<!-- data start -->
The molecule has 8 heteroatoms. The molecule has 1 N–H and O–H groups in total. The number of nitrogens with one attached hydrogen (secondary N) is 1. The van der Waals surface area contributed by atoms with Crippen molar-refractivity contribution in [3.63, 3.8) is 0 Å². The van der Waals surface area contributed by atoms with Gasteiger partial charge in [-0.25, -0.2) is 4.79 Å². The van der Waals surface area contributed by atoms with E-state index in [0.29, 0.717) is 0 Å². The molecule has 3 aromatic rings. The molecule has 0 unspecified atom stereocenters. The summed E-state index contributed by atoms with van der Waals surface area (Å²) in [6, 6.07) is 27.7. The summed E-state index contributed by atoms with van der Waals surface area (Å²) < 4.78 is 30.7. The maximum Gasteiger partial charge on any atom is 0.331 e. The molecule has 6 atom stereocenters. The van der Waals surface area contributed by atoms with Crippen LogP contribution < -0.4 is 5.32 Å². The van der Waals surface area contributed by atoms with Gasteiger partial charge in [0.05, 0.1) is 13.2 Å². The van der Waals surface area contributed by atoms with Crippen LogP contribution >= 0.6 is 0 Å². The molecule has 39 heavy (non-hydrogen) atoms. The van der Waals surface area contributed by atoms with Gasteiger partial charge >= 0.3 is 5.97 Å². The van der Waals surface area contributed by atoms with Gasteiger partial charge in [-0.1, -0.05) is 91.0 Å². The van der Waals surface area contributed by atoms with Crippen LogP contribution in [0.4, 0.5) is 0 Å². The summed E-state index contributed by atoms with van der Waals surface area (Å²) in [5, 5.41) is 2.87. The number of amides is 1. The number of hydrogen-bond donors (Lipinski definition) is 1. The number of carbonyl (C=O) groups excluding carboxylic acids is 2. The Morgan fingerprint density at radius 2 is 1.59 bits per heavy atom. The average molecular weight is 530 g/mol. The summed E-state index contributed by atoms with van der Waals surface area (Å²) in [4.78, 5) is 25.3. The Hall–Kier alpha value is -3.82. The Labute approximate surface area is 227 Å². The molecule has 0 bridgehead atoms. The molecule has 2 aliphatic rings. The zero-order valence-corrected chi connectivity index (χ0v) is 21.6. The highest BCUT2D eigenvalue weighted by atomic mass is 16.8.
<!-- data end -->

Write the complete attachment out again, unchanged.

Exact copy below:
The molecule has 8 heteroatoms. The molecule has 1 N–H and O–H groups in total. The number of nitrogens with one attached hydrogen (secondary N) is 1. The van der Waals surface area contributed by atoms with Crippen molar-refractivity contribution in [3.63, 3.8) is 0 Å². The van der Waals surface area contributed by atoms with Gasteiger partial charge in [-0.25, -0.2) is 4.79 Å². The van der Waals surface area contributed by atoms with E-state index in [0.29, 0.717) is 0 Å². The molecule has 3 aromatic rings. The molecule has 0 unspecified atom stereocenters. The summed E-state index contributed by atoms with van der Waals surface area (Å²) in [6, 6.07) is 27.7. The summed E-state index contributed by atoms with van der Waals surface area (Å²) < 4.78 is 30.7. The maximum Gasteiger partial charge on any atom is 0.331 e. The molecule has 6 atom stereocenters. The van der Waals surface area contributed by atoms with Crippen LogP contribution < -0.4 is 5.32 Å². The van der Waals surface area contributed by atoms with Gasteiger partial charge in [0.05, 0.1) is 13.2 Å². The van der Waals surface area contributed by atoms with Crippen LogP contribution >= 0.6 is 0 Å². The molecule has 39 heavy (non-hydrogen) atoms. The van der Waals surface area contributed by atoms with Gasteiger partial charge >= 0.3 is 5.97 Å². The van der Waals surface area contributed by atoms with Gasteiger partial charge in [-0.1, -0.05) is 91.0 Å². The van der Waals surface area contributed by atoms with Crippen LogP contribution in [0.4, 0.5) is 0 Å². The summed E-state index contributed by atoms with van der Waals surface area (Å²) in [5, 5.41) is 2.87. The number of amides is 1. The number of hydrogen-bond donors (Lipinski definition) is 1. The number of carbonyl (C=O) groups excluding carboxylic acids is 2. The Morgan fingerprint density at radius 2 is 1.59 bits per heavy atom. The average molecular weight is 530 g/mol. The summed E-state index contributed by atoms with van der Waals surface area (Å²) in [4.78, 5) is 25.3. The Hall–Kier alpha value is -3.82. The Labute approximate surface area is 227 Å². The molecule has 0 bridgehead atoms. The molecule has 2 aliphatic rings. The zero-order valence-corrected chi connectivity index (χ0v) is 21.6. The highest BCUT2D eigenvalue weighted by atomic mass is 16.8.